Ford, Hyundai Posts Profits
After a recent article about Tesla Motors turning a profit, I received a friendly e-mail from a regular reader that I was actually painting a false picture of the automotive landscape. This was of course the last thing I wanted to do. The reader wrote that I wasn't highlighting a couple of bright spots in the auto-field, mainly Ford and Hyundai. I knew of both of these companies' situation but was focusing on Tesla, the only all-electric car company with such profits, in the article. In the pursuit of being fair and balanced, I want to present the recent news on these two automakers, too.
First, Ford, an American automaker, posted a quarterly profit of $2.3 billion. This impressive profit was mainly due to onetime gains resulting from debt restructuring this past spring. The automaker did improve its American market share by 2 percentage point. The company only one of the big three that did not need any type of bailout fundings is banking on hybrid and improved gas efficiency to keep this streak of profit alive. Ford will improve fuel efficiency in all vehicles approximately 20 percent through the end of 2010 vs. 2005, and the company is on track to improve fuel economy by more than 35 percent by 2015.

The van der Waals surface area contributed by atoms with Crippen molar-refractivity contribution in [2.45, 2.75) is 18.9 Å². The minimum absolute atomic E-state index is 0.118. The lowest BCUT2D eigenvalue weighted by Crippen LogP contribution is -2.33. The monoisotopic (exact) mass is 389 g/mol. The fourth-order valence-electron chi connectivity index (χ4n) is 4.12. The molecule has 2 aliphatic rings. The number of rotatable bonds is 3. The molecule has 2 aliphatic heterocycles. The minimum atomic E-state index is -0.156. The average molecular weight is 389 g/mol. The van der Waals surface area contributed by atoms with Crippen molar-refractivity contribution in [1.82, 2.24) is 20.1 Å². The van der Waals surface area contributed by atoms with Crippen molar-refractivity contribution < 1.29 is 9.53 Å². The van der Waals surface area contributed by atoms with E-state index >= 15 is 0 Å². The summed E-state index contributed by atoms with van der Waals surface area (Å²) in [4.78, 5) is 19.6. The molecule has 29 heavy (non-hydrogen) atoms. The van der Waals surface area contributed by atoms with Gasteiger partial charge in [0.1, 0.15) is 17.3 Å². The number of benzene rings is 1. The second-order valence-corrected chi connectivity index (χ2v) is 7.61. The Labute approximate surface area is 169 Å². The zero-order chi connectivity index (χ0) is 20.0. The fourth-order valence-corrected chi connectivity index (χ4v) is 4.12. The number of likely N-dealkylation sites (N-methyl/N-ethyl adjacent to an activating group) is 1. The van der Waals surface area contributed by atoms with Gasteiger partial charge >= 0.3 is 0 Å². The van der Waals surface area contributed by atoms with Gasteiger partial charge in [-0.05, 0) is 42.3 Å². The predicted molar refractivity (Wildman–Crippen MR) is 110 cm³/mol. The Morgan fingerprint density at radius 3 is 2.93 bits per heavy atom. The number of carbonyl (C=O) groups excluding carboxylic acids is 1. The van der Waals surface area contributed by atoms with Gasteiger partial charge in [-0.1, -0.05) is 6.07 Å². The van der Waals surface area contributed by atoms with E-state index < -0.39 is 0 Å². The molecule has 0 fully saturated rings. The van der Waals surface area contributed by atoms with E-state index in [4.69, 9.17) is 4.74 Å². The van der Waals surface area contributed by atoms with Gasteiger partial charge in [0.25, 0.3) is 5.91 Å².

Second, Hyundai, the South Korean car company, posted a $650 million quarterly profit. The foreign corporation is seeking to aggressively target the American market with small, fuel efficient cars at a time when Toyota and GM are both struggling. This strategy has paid dividends for the smaller automaker, increasing market share to 4.3 percent from 3.1 percent a year ago. (Worldwide it reached 5 percent market share for the first time ever.) The company still lags its Japanese competitors in hybrid technology, but is focused on small cars with great fuel economy.
So not all American and foreign car companies are doing badly, but the trend is down over all. These two buck the trend and should receive kudos for the good work.